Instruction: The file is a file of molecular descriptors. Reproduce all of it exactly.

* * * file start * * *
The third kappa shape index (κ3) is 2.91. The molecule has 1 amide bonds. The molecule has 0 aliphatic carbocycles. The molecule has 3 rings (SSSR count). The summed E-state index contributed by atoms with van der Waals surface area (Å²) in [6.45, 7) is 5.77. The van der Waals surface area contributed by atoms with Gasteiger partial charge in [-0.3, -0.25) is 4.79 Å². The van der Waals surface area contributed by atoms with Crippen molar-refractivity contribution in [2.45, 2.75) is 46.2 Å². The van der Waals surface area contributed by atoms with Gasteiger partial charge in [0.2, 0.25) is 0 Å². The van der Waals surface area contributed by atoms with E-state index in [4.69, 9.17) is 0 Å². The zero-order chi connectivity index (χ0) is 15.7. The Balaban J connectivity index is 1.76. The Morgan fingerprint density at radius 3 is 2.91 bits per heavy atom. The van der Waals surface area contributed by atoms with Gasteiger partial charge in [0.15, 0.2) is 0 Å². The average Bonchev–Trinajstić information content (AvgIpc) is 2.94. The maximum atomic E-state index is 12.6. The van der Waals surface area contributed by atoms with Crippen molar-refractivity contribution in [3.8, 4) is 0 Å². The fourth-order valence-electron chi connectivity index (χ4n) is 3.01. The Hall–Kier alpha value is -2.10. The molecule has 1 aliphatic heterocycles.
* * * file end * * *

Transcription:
The third kappa shape index (κ3) is 2.91. The molecule has 1 amide bonds. The molecule has 0 aliphatic carbocycles. The molecule has 3 rings (SSSR count). The summed E-state index contributed by atoms with van der Waals surface area (Å²) in [6.45, 7) is 5.77. The van der Waals surface area contributed by atoms with Gasteiger partial charge in [-0.3, -0.25) is 4.79 Å². The van der Waals surface area contributed by atoms with Crippen molar-refractivity contribution in [2.45, 2.75) is 46.2 Å². The van der Waals surface area contributed by atoms with Gasteiger partial charge in [0.2, 0.25) is 0 Å². The van der Waals surface area contributed by atoms with E-state index in [4.69, 9.17) is 0 Å². The zero-order chi connectivity index (χ0) is 15.7. The Balaban J connectivity index is 1.76. The Morgan fingerprint density at radius 3 is 2.91 bits per heavy atom. The van der Waals surface area contributed by atoms with Gasteiger partial charge in [0.15, 0.2) is 0 Å². The average Bonchev–Trinajstić information content (AvgIpc) is 2.94. The maximum atomic E-state index is 12.6. The van der Waals surface area contributed by atoms with Crippen molar-refractivity contribution in [3.8, 4) is 0 Å². The fourth-order valence-electron chi connectivity index (χ4n) is 3.01. The Hall–Kier alpha value is -2.10. The molecule has 1 aliphatic heterocycles.